The power of Boognish is strong with these ones.

The power of Boognish is strong with these ones.

Weener, Seattle's own Ween tribute band, is landing in Ashland on Saturday to spread the gospel of Boognish and His chosen prophets, Dean and Gene.

Backing up a bit, Dean and Gene Ween were the duo that powered Ween through more than 20 years of some of the most twisted, vulgar, psychedelic and intelligent music ever to come out of New Hope, Pa.

Or anywhere, for that matter.

Ween's music is as difficult to describe as it surely must be to play. After all, it was created by a couple of dudes who met in a middle school typing class, found they each dug Frank Zappa and were then visited by Boognish, a trippy space entity that bestowed upon them the power to craft a wide range of songs, everything from disco-funk to sea shanties, and make it all fit seamlessly together on a series of bizarre masterpieces.

And it also was, at glorious moments, transcendent until it all flamed out last year in a dam-break of booze, smack and pills. The Ween brothers, whose real names were Mickey Melchiondo and Aaron Freeman — and they weren't brothers — built a sizeable cult of fans before their split.

Fortunately for those who never had the chance to catch one of Ween's legendary four-hour-plus sets, complete with David Bowie and Emerson, Lake and Palmer covers sprinkled throughout, Weener has risen from the cashed-out ashes of Ween to give you a taste of what you missed.

Lead guitarist Sean Storts described the struggles of inhabiting the Dean Ween role in Weener.

"One of the great things about being the Deaner is just how often I'm challenged by playing these songs and making sure I'm playing them right," Storts said.

Ween's catalog is impossible to classify, as each album sifts through different genres, never settling in one place for very long.

Ween surely induced strokes at Elektra Records after signing a lucrative record deal and then promptly cutting a traditional country and western album called "12 Golden Country Greats" with a hand-picked group of talented Nashville session musicians. Well, maybe not quite a traditional country album, considering it contains a song called "Help Me Scrape the Mucus Off My Brain."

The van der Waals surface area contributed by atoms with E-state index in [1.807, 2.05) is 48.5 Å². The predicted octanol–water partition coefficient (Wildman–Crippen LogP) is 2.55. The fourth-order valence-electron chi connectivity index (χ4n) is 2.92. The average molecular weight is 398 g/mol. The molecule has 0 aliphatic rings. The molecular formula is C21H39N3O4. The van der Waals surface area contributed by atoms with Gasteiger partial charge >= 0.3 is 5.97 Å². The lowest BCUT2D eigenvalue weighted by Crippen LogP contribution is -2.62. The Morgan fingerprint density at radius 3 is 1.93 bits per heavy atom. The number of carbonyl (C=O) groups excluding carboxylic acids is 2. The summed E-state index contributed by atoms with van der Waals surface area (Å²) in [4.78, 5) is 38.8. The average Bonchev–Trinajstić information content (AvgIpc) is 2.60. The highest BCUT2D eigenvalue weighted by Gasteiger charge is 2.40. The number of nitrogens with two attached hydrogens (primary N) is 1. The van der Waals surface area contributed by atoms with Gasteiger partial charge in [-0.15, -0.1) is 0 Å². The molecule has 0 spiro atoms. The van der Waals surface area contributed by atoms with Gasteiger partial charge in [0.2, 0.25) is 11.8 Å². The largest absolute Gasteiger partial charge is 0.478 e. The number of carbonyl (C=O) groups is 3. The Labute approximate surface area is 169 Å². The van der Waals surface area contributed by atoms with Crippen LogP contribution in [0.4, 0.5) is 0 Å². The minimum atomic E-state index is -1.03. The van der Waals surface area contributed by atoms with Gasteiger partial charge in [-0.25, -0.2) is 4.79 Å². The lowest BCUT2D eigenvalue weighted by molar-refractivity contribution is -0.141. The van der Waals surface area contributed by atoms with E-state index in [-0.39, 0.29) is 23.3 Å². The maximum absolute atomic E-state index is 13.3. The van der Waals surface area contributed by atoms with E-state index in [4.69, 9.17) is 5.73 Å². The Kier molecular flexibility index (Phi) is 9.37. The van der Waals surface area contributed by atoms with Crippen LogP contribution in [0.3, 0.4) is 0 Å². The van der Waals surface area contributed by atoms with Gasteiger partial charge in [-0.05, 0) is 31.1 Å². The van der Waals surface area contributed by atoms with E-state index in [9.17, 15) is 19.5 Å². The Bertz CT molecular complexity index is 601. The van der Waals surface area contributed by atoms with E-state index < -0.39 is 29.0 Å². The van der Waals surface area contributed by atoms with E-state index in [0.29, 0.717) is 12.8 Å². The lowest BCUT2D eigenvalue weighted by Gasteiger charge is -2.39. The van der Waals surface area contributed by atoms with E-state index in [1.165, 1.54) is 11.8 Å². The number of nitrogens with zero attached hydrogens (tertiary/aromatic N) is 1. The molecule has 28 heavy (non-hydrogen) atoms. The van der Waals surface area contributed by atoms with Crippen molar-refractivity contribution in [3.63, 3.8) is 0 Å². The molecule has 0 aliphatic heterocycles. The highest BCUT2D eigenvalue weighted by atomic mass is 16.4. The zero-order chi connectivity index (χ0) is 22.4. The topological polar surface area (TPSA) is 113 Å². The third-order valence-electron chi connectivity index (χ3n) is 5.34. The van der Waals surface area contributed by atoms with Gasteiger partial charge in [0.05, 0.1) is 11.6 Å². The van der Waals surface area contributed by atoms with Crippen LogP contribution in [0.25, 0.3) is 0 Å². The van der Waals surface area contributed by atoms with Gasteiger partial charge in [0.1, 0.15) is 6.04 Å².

Storts believes it's Weener's duty to stick to the blueprint of Ween's original records, though many of the songs leave room for improvisation.

"A lot of times what we'll do is combine the live version of a song with the recorded version," Storts said. "I just don't want to go off too far on my own direction and ruin the spirit of the song. But we do try to make some of the songs our own."

The band crafts set lists organically, opting not to set boundaries on how many songs to include from each album. This way a Weener show doesn't dissolve into a paint-by-numbers set of Ween's greatest hits.

"We try to have the songs flow together," Storts said. "So we don't worry about how many are coming from one album or another."

Ween's biggest "hit" would have to be the annoying anthem "Push th' Little Daises," which was showcased on a classic episode of MTV's "Beavis and Butthead."

This brush with the mainstream gave the impression that Ween was a throwaway joke band, though the reality was much more complex.

Many of its songs tread into some murky and downright creepy realms.

Storts points to a song such as "So Many People in the Neighborhood," which is set to a pulsing, paranoid drumbeat. The songs tells a story from the point of view of a man who fears, and might harbor violent thoughts about, his neighbors.

"You listen to a song like that and it screams agoraphobia," Storts said. "But that's one of the great things Ween did, was to tell stories in songs set from one character's point of view. Only you didn't get the whole story, but just a brushstroke. And a lot of the time, some dark and sinister things were going on in their music."

Weener's tribute band ethos doesn't extend to matching Ween's legendary consumption of booze and drugs during shows, Storts said.

"We might have a few beers to loosen up, but we can't hang like they did," Storts said, laughing. "Ween made their living doing their thing. We have day jobs. We can't do what they did and expect to come home to the wife and kids the next day and then go to work."

In the end, Weener is a testament of the dedicated cult sparked by the Brothers Ween more than 20 years ago.

"They just have so much to offer stylistically," Storts said. "A lot of their songs might sound so simple, but there's so much more there when you listen closely."

Weener is set to play Saturday night, May 4, at Taroko in Ashland, 62 E. Main Street. The cover costs $5. Doors open at 8 p.m., and the band goes live at 9.